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Title: Distinguishing adult-onset asthma from COPD: a review and a new approach.
Austin Authors: Abramson, Michael J;Perret, Jennifer L ;Dharmage, Shyamali C;McDonald, Vanessa M;McDonald, Christine F 
Affiliation: Priority Research Centre for Asthma and Respiratory Disease, University of Newcastle, Newcastle, Australia
Centre for Epidemiology and Biostatistics, University of Melbourne, Melbourne, Australia ; Department of Respiratory and Sleep Medicine, Austin Health, Heidelberg, Victoria, Australia
School of Public Health and Preventive Medicine, Monash University, Melbourne, Australia
Centre for Epidemiology and Biostatistics, University of Melbourne, Melbourne, Australia
Department of Respiratory and Sleep Medicine, Austin Health, Heidelberg, Victoria, Australia
Issue Date: 9-Sep-2014
Publication information: International Journal of Chronic Obstructive Pulmonary Disease 2014; 9(): 945-62
Abstract: Adult-onset asthma and chronic obstructive pulmonary disease (COPD) are major public health burdens. This review presents a comprehensive synopsis of their epidemiology, pathophysiology, and clinical presentations; describes how they can be distinguished; and considers both established and proposed new approaches to their management. Both adult-onset asthma and COPD are complex diseases arising from gene-environment interactions. Early life exposures such as childhood infections, smoke, obesity, and allergy influence adult-onset asthma. While the established environmental risk factors for COPD are adult tobacco and biomass smoke, there is emerging evidence that some childhood exposures such as maternal smoking and infections may cause COPD. Asthma has been characterized predominantly by Type 2 helper T cell (Th2) cytokine-mediated eosinophilic airway inflammation associated with airway hyperresponsiveness. In established COPD, the inflammatory cell infiltrate in small airways comprises predominantly neutrophils and cytotoxic T cells (CD8 positive lymphocytes). Parenchymal destruction (emphysema) in COPD is associated with loss of lung tissue elasticity, and small airways collapse during exhalation. The precise definition of chronic airflow limitation is affected by age; a fixed cut-off of forced expiratory volume in 1 second/forced vital capacity leads to overdiagnosis of COPD in the elderly. Traditional approaches to distinguishing between asthma and COPD have highlighted age of onset, variability of symptoms, reversibility of airflow limitation, and atopy. Each of these is associated with error due to overlap and convergence of clinical characteristics. The management of chronic stable asthma and COPD is similarly convergent. New approaches to the management of obstructive airway diseases in adults have been proposed based on inflammometry and also multidimensional assessment, which focuses on the four domains of the airways, comorbidity, self-management, and risk factors. Short-acting beta-agonists provide effective symptom relief in airway diseases. Inhalers combining a long-acting beta-agonist and corticosteroid are now widely used for both asthma and COPD. Written action plans are a cornerstone of asthma management although evidence for self-management in COPD is less compelling. The current management of chronic asthma in adults is based on achieving and maintaining control through step-up and step-down approaches, but further trials of back-titration in COPD are required before a similar approach can be endorsed. Long-acting inhaled anticholinergic medications are particularly useful in COPD. Other distinctive features of management include pulmonary rehabilitation, home oxygen, and end of life care.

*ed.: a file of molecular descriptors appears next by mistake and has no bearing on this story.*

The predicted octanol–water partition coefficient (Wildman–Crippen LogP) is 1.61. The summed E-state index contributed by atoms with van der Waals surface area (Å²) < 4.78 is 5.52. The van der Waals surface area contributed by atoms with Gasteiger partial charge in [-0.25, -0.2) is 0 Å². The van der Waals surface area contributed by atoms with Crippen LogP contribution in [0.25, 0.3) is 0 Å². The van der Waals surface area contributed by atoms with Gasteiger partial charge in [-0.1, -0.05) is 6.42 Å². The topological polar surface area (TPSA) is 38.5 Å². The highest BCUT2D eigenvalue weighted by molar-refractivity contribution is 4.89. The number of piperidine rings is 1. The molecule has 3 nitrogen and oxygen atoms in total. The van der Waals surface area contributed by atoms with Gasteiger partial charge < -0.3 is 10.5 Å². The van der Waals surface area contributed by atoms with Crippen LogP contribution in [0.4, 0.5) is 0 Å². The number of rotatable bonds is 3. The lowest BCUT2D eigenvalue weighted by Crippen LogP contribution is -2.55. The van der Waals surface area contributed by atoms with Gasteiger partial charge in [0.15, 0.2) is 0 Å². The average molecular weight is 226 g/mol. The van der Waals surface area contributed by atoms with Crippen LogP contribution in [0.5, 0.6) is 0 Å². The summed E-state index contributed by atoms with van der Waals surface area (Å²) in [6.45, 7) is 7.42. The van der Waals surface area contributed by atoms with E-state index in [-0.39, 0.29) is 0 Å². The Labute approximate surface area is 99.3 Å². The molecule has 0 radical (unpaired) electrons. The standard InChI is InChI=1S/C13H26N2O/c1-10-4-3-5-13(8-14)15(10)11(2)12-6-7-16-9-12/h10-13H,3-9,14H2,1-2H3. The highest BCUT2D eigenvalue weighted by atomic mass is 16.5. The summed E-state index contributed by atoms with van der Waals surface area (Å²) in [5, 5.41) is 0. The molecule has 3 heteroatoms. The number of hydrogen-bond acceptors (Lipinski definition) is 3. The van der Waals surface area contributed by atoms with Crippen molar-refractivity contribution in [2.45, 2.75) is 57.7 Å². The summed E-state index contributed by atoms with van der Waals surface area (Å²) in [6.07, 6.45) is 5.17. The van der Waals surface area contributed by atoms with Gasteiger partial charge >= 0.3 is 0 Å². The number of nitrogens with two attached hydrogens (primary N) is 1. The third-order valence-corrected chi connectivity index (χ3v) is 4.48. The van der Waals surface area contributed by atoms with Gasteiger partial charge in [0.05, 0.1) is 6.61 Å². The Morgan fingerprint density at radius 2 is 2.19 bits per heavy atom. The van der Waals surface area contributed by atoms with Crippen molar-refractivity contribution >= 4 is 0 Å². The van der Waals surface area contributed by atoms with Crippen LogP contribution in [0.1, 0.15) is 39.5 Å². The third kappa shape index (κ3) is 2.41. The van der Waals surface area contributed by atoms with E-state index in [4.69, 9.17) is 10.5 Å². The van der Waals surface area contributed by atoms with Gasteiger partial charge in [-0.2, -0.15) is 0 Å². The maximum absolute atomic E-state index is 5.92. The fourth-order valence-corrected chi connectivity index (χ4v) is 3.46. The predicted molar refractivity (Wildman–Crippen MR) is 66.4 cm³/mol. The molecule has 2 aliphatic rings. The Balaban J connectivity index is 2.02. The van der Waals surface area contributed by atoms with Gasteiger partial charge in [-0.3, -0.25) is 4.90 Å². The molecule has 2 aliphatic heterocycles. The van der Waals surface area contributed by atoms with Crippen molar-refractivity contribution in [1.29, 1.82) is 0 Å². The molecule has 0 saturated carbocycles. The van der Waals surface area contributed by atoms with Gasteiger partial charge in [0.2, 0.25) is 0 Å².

Gov't Doc #: 25246782
DOI: 10.2147/COPD.S46761
Journal: International journal of chronic obstructive pulmonary disease
Type: Journal Article
Subjects: adults
chronic obstructive pulmonary disease
Age of Onset
Anti-Inflammatory Agents.therapeutic use
Bronchodilator Agents.therapeutic use
Combined Modality Therapy
Diagnosis, Differential
Middle Aged
Predictive Value of Tests
Pulmonary Disease, Chronic Obstructive.diagnosis.epidemiology.immunology.physiopathology.therapy
Risk Factors
Treatment Outcome
Appears in Collections:Journal articles

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